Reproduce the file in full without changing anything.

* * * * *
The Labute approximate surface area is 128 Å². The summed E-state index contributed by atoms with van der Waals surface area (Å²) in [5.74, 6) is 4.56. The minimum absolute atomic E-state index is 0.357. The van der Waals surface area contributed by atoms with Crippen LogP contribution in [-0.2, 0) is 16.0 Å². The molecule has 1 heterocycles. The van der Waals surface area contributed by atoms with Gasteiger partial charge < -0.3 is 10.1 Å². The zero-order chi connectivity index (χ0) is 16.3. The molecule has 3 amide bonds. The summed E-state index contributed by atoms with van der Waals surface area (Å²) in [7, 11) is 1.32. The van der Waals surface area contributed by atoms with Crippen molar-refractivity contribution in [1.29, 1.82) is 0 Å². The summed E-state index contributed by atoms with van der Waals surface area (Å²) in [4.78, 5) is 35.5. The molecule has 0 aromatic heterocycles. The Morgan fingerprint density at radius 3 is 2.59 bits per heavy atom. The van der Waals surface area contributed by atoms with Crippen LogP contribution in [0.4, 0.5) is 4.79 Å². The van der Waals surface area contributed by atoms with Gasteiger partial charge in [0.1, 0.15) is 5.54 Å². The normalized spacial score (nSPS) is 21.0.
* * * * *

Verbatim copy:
The Labute approximate surface area is 128 Å². The summed E-state index contributed by atoms with van der Waals surface area (Å²) in [5.74, 6) is 4.56. The minimum absolute atomic E-state index is 0.357. The van der Waals surface area contributed by atoms with Crippen LogP contribution in [-0.2, 0) is 16.0 Å². The molecule has 1 heterocycles. The van der Waals surface area contributed by atoms with Gasteiger partial charge < -0.3 is 10.1 Å². The zero-order chi connectivity index (χ0) is 16.3. The molecule has 3 amide bonds. The summed E-state index contributed by atoms with van der Waals surface area (Å²) in [7, 11) is 1.32. The van der Waals surface area contributed by atoms with Crippen molar-refractivity contribution in [1.29, 1.82) is 0 Å². The summed E-state index contributed by atoms with van der Waals surface area (Å²) in [4.78, 5) is 35.5. The molecule has 0 aromatic heterocycles. The Morgan fingerprint density at radius 3 is 2.59 bits per heavy atom. The van der Waals surface area contributed by atoms with Crippen LogP contribution in [0.4, 0.5) is 4.79 Å². The van der Waals surface area contributed by atoms with Gasteiger partial charge in [0.1, 0.15) is 5.54 Å². The normalized spacial score (nSPS) is 21.0.